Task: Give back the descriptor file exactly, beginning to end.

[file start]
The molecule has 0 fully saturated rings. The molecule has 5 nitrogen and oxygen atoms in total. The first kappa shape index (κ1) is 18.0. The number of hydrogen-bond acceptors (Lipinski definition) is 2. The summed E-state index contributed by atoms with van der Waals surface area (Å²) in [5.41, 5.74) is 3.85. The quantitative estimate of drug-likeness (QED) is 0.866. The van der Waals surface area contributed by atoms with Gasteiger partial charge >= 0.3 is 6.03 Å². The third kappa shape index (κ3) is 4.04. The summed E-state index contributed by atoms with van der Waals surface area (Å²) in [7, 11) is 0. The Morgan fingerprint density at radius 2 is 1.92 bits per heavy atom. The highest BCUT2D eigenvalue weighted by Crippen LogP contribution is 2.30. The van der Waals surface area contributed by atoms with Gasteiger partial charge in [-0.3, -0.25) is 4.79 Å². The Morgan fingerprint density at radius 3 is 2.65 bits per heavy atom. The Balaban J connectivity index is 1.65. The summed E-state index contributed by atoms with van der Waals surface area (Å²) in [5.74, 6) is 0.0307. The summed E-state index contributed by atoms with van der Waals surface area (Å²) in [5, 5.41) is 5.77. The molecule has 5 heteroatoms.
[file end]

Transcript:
The molecule has 0 fully saturated rings. The molecule has 5 nitrogen and oxygen atoms in total. The first kappa shape index (κ1) is 18.0. The number of hydrogen-bond acceptors (Lipinski definition) is 2. The summed E-state index contributed by atoms with van der Waals surface area (Å²) in [5.41, 5.74) is 3.85. The quantitative estimate of drug-likeness (QED) is 0.866. The van der Waals surface area contributed by atoms with Gasteiger partial charge >= 0.3 is 6.03 Å². The third kappa shape index (κ3) is 4.04. The summed E-state index contributed by atoms with van der Waals surface area (Å²) in [7, 11) is 0. The Morgan fingerprint density at radius 2 is 1.92 bits per heavy atom. The highest BCUT2D eigenvalue weighted by Crippen LogP contribution is 2.30. The van der Waals surface area contributed by atoms with Gasteiger partial charge in [-0.3, -0.25) is 4.79 Å². The Morgan fingerprint density at radius 3 is 2.65 bits per heavy atom. The Balaban J connectivity index is 1.65. The summed E-state index contributed by atoms with van der Waals surface area (Å²) in [5.74, 6) is 0.0307. The summed E-state index contributed by atoms with van der Waals surface area (Å²) in [5, 5.41) is 5.77. The molecule has 5 heteroatoms.